Conscientious objection in Turkey

"Patriotic service is a right and duty for every Turkish citizen", states article 72 of the Turkish constitution. Military service is thus a seemingly inevitable part of a Turkish man's life, and the thought that a man who is not physically unfit would not serve in the country's military can almost not be voiced in public. Turkey as a military-nation and the myth that "every Turk is born a soldier" has been carefully crafted since the early times of the new Turkish republic, and only recently does this myth begin to show cracks.

A conscientious objection movement

In December 1989, Tayfun Gönül was the first person to publicly declare his conscientious objection, soon to be followed by Vedat Zencir in February 1990. Both cases received quite a lot of public attention, and in December 1992 the first Turkish War Resisters Association was set up in Izmir - the beginning of what can maybe be called a conscientious objection movement.

In the following years, several young men declared their conscientious objection, and in 1993 the International Conscientious Objection Meeting (ICOM) in Ören in Turkey injected a lot of enthusiasm and energy into the young movement.

Initially, the movement mainly faced prosecution under Article 155 (now 318 - see Article on page 4), but no conscientious objector went to prison for his objection. This only changed with the arrest of Osman Murat Ülke on 7 October 1996 (see right column). However, even during the time of Osman's imprisonment the Turkish government avoided to imprison other declared conscientious objectors, although some tried to provoke their arrest.

In March 1999 Osman Murat Ülke was released from prison, back to a clandestine life. Since then, several other conscientious objectors spent time in prison - Halil Savda, Mehmet Bal, Mehmet Tarhan - only to be released after several months into a life amounting to "civil death".

Nevertheless, up to now more than 60 people have publicly declared their conscientious objection, demanding a right that Turkey does not want to recognise.

Progress?

Initially, the ECHR judgement in the case of Osman Murat Ülke raised hope that soon the situation could be resolved. However, recent developments are less positive - especially the obstructive behaviour of the Turkish state when it comes to the implementation of the ECHR judgement in the case of Osman Murat Ülke.

But Ülke's case is not the only negative indicator: in the case of a Jehovah's Witness objector, the Military Court of Cassation in Ankara ruled on 29 May 2007 that repeated punishment for 'persistent disobedience' is lawful - again in complete ignorance of the judgement of the ECHR in the case of Osman Murat Ülke. The court does not even see a need to argue its case against the ECHR judgement.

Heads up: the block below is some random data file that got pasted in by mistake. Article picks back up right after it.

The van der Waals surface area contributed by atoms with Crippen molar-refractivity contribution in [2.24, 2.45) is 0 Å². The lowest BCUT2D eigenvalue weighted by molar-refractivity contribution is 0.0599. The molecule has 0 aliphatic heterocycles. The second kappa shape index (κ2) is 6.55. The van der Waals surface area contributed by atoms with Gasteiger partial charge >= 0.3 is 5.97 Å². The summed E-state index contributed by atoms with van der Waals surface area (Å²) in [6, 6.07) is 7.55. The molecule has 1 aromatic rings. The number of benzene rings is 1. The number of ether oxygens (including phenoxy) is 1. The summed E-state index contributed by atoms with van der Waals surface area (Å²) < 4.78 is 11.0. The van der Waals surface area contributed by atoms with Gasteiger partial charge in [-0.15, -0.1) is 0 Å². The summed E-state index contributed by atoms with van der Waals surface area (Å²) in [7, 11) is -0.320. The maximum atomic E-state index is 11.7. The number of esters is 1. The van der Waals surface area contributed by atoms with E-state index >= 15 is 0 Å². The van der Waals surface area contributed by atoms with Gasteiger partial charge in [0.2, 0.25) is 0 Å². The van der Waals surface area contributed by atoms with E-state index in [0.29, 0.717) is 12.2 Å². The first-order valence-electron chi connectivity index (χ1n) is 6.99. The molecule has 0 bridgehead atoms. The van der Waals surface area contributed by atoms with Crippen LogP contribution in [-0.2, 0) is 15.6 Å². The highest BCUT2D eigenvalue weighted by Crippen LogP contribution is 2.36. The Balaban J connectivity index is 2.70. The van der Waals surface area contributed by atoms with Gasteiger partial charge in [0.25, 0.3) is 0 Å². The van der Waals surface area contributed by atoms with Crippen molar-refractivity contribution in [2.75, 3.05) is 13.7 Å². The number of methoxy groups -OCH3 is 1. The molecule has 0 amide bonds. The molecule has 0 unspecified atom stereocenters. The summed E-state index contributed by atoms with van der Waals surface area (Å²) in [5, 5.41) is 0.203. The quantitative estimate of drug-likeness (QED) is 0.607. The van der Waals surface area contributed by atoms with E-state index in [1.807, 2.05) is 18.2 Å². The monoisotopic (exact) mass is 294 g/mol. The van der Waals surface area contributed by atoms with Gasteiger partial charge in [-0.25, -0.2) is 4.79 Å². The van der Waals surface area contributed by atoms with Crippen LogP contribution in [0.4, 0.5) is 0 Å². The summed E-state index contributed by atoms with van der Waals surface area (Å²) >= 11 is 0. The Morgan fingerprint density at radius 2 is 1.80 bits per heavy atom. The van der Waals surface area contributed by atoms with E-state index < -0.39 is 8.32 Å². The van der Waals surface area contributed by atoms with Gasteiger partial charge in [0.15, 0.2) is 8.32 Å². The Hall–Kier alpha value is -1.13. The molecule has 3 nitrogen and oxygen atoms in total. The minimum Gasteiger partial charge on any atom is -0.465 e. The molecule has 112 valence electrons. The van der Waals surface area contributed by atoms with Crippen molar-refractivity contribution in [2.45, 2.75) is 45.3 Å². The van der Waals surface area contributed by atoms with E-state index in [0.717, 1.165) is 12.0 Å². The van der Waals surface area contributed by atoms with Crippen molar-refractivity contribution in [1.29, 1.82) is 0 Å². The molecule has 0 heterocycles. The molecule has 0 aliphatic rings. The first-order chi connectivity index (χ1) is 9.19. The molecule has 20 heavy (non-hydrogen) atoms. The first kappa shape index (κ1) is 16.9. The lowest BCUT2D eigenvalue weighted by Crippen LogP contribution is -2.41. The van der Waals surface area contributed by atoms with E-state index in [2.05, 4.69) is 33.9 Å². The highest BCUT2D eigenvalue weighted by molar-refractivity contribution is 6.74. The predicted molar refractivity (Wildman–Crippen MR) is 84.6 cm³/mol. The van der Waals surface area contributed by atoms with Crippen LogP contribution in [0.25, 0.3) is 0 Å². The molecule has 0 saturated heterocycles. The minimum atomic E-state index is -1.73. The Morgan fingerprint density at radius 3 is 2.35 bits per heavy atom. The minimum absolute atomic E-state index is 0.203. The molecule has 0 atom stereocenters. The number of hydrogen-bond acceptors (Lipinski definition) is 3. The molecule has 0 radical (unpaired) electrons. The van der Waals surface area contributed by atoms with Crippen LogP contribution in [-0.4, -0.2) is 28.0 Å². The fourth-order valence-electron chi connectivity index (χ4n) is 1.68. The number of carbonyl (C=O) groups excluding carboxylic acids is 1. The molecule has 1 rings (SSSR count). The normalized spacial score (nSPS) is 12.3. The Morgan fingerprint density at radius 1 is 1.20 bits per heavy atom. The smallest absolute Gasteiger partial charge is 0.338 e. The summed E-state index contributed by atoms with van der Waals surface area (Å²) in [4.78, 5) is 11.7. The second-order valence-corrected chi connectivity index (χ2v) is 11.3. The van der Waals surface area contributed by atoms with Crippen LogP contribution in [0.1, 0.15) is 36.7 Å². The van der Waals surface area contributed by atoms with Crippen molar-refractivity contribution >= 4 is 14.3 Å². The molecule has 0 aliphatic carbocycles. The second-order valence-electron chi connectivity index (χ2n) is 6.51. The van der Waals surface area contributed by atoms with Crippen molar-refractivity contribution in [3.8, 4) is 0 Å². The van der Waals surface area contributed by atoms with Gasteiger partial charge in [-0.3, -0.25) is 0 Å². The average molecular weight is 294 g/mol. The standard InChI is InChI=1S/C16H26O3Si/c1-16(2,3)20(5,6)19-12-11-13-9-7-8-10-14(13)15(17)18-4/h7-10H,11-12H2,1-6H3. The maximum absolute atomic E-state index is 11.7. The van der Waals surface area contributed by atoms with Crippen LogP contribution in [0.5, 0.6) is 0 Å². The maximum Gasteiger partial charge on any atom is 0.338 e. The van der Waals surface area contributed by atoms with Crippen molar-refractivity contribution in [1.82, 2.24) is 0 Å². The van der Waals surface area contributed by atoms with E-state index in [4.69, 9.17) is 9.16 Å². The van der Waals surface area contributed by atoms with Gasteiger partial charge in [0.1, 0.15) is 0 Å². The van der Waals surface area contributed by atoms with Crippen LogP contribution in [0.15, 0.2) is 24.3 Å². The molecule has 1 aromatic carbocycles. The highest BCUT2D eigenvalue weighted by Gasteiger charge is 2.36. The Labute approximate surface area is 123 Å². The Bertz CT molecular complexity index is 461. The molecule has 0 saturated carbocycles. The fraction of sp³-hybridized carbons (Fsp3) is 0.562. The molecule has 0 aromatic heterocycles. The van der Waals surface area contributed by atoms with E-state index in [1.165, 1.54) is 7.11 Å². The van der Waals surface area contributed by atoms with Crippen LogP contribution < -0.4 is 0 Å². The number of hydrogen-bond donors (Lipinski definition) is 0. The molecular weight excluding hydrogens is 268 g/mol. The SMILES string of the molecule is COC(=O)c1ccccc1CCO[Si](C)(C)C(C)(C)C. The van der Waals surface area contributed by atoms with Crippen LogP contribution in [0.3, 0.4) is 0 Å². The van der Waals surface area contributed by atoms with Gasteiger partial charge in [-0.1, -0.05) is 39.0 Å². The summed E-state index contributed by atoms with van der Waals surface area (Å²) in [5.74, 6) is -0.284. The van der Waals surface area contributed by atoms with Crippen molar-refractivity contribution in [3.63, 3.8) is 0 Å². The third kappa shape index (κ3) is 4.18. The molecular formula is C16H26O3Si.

However, in its communication with the Council of Europe on the implementation of the ECHR judgement, the Turkish government said that a law is under preparation that will put an end to the violation of human rights that Ülke and other conscientious objectors faced and still face. Nobody knows this draft law yet, and it has to be noted that nowhere does the Turkish government mention that this will recognise the right to conscientious objection. It might take more ECHR judgements to convince Turkey that conscientious objection is a human right...

More information: http://wri-irg.org/co/turkcampaign-en.htm

List of declared Turkish conscientious objectors

1 1989, December Tayfun Gonul ISTANBUL
2 1990, February Vedat Zencir IZMIR
3 1993, January 16 Erkan Calpur IZMIR
4 1993, January 16 Atilla Akar IZMIR
5 1993, January 16 Yusuf Dogan IZMIR
6 1993, March Yavuz Atan ISTANBUL
7 1994, May 17 Gökhan Demirkiran ISTANBUL
8 1994, May 17 Arif Hikmet Iyidogan ISTANBUL
9 1995, September 1 Osman Murat Ülke IZMIR
10 2000, May 15 Ugur Yorulmaz ISTANBUL
11 2000, May 15 Timuçin Kizilay ISTANBUL
12 2000, May 15 Hasan Cimen ISTANBUL
13 2001, October 27 Mehmet Tarhan ISTANBUL
14 2001, October 27 Erdem Yalcinkaya ISTANBUL
15 2003, January 22 Mehmet Bal MERSIN
16 2003, January 24 Erkan Ersoz ISTANBUL
17 2003, January 24 Sertac Girgin ISTANBUL
18 2003, January 24 Emir Uner ISTANBUL
19 2003, January 24 Mustafa Seyhoglu ISTANBUL
20 2003, May 15 Sami Serkan Kazak ISTANBUL
21 2003, May 15 Ahmet Cem Ozturk ISTANBUL
22 2003, November 20 Tugkan Tug IZMIR
23 2004, May 15 Mahmut Elkus ISTANBUL
24 2004, May 15 Cemal Karakus ISTANBUL
25 2004, May 15 Ersan Ugur Gor ISTANBUL
26 2004, May 15 Yasar Oner ISTANBUL
27 2004, May 15 Inci Aglagul ISTANBUL
28 2004, May 15 Ebru Topal ISTANBUL
29 2004, May 15 Yontem Yurtsever ISTANBUL
30 2004, May 15 Nazan Askeran ISTANBUL
31 2004, May 15 Hurriyet Sener ISTANBUL
32 2004, June 28 Dogan Ozkan ISTANBUL
33 2004, June 28 Sinan Dundar ISTANBUL
34 2004, September 5 Omer Sezer ANKARA
35 2004, September 5 Imdat Sanli ANKARA
36 2004, September 5 Ismail Sabanci ANKARA
37 2004, September 5 Salih Arikan ANKARA
38 2004, September 5 Hasan Akyurek ANKARA
39 2004, September 5 Levent Duranyan ANKARA
40 2004, September 23 Ceylan Ozerengin ISTANBUL
41 2004, October 4 Sahin Ozbay ISTANBUL
42 2004, October 28 Necdet Ozaktin ISTANBUL
43 2004, November 26 Halil Savda CORLU
44 2004, December 18 Veli Akdag IZMIR
45 2005, January 3 Necati Balbay LULEBURGAZ
46 2005, May 14 Ferda Ulker IZMIR
47 2005, May 14 Ayten Demir IZMIR
48 2005, May 14 Yahsan Catak IZMIR
49 2005, May 14 Hilal Demir IZMIR
50 2005, May 14 Bulent Bektas IZMIR
51 2005, May 14 Ayse Girgin IZMIR
52 2005, May 14 Mehmet Od IZMIR
53 2005, May 14 Fikret Yetisener IZMIR
54 2005, May 14 Eylem Baris IZMIR
55 2005, May 14 Ercan Aktas IZMIR
56 2005, August 3 Figen ISTANBUL
57 2005, August 3 Erkan Yertutan ISTANBUL
58 2006, May 15 Ahmet Ozdemir ANKARA
59 2006, November 15 Ismail Saygi ISTANBUL
60 2007, April 19 Gökhan Aydin KOCAELI
61 2007, May 13 Ahmet Aslan ISTANBUL
62 2007, May 20 Özlem Mollamehmetoglu ISTANBUL